Sunday 13 March. Chelsea vs Newcastle. The ‘Sportswashing Derby’. England’s ‘Game of Shame’. Frozen Russian asset vs Saudi Arabia. Less than 72 hours later, Boris Johnson touched down in Riyadh, needing an oil deal with the Saudis as it is now politically untenable to rely on energy from Russia. Football is now tied up in something far bigger than itself.
Dirty money and human rights abuses have been washed through English football clubs for the best part of two decades. However, Roman Abramovich’s close ties to Vladmir Putin amid the Russian invasion of Ukraine has brought the ownership of English football clubs under the microscope. Add in the well-documented records of the owners of Manchester City and Newcastle United and it is clear that English football has a serious problem.
The public pressure on club fans
Fans often are made to face much of the public pressure for the abuses of their club’s owners. But is this fair? Chelsea fans have revelled in the success under Abramovich – but now face repercussions for his ownership. Their club now faces an uncertain future while they are also unable to purchase tickets to upcoming games.
Liam Fitzpatrick, a Chelsea fan of 14 years, has never been fully supportive of the ownership despite enjoying the success.
“I’ve always been wary of celebrating Roman Abramovich the person”, he said. “There is a small portion of Chelsea fans who are still backing Abramovich and those people are idiots and should be ashamed of themselves. However, it’s also not fair for people to tell me I am wrong for supporting my club. I have supported them since I was five when I had no clue about politics and you can’t change your football team.”
The failures of the footballing authorities
Fans have no power to choose who owns their club. They can hold no responsibility for the dealings of their club’s owners and can hardly be blamed for enjoying on-field success and investment in their local areas. They have not been the facilitators of English football’s fall into the sportwashing mire.
Those controlling the game have consistently failed to clampdown on the national sport being abused by those looking to improve their image. The FA have never placed a test on the human rights record of prospective owners – allowing them to slide into the national sport largely unopposed. FIFA, UEFA and the government are also complicit.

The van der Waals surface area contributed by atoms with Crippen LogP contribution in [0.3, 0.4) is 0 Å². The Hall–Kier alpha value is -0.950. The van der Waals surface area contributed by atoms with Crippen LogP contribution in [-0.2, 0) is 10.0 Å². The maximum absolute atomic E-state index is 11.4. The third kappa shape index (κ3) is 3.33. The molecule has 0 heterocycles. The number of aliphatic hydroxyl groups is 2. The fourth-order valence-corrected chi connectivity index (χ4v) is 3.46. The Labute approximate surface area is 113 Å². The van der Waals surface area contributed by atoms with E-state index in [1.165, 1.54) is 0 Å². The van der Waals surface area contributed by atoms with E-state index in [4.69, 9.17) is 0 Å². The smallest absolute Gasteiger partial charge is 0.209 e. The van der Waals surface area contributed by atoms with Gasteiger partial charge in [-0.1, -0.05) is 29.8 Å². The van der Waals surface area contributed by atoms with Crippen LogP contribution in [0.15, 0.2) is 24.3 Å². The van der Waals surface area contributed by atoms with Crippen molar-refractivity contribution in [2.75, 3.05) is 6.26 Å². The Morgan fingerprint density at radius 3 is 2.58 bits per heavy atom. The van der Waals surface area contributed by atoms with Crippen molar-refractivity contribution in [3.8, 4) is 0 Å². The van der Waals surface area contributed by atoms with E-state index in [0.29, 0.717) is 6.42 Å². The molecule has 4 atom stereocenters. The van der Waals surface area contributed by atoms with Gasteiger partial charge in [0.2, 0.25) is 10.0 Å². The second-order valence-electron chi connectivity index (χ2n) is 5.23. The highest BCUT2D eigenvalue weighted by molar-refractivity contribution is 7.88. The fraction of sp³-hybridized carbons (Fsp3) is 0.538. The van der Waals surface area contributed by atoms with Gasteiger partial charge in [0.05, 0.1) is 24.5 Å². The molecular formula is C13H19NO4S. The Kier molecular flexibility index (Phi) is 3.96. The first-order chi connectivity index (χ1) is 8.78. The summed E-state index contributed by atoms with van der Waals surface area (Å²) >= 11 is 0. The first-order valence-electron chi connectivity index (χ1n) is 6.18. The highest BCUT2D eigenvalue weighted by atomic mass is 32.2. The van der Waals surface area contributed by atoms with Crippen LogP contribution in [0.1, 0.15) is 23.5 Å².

James Todd has supported Newcastle for the last 12 years. He was not opposed to the recent Saudi takeover of the club and blames footballing authorities for the current situation.
“The responsibility to stop it should be on the powers that be. They are the ones that opened the floodgates to this kind of investment and have made it incredibly difficult to stop”, he said. “I would rather have the money in my team than someone else’s.”
The most important thing for many fans is how the team performs on the pitch and not what goes on off it. The likelihood of this is much higher with the investment of sports washers. After all, if the prime minister sees these people as being good enough to do business with then why shouldn’t they be good enough for the fans?
Can we still justify turning a blind eye?
This does not mean that fans should ignore the actions of their owners. The past few weeks have starkly highlighted the importance of understanding those behind our football clubs.
Vayam Lahoti has followed Manchester City for over 13 years. He has always been conflicted between wanting success for his club and Sheikh Mansour’s human rights record.
“It is something that I constantly think about”, he said. “It does bother me but then would I rather have a club that isn’t challenging, competing and investing? It makes it a very tricky situation for me. However, we should all make more of an effort to find out more about our owners, where they come from and their backgrounds. We need to be satisfied with who we call our owners.”
Sportswashing, football and the future
The hardest thing for many fans will, perhaps, be disconnecting the issue from the sport’s environment. With the passion that comes with supporting their team, debates can become very adversarial very quickly.
“This is a nuanced issue and football is tribalistic, football fans by their very nature are tribal beings”, Liam Fitzpatrick says. “Any attack against anything connected to the club can quickly start to seem like a witch hunt in the minds of many supporters.”
How football comes to terms with this issue will be crucial as to how the sport progresses over the next few years. Fans should not be made to feel responsible for their owner’s actions or ashamed to celebrate on-field success. However, we can no longer be blind to flagrant human rights abuses committed by the sports washers and we must educate ourselves.
The ultimate responsibility is on the authorities to crack down on the dirty practices within our national sport. Can they allow the ownership of football clubs to continue in its current form?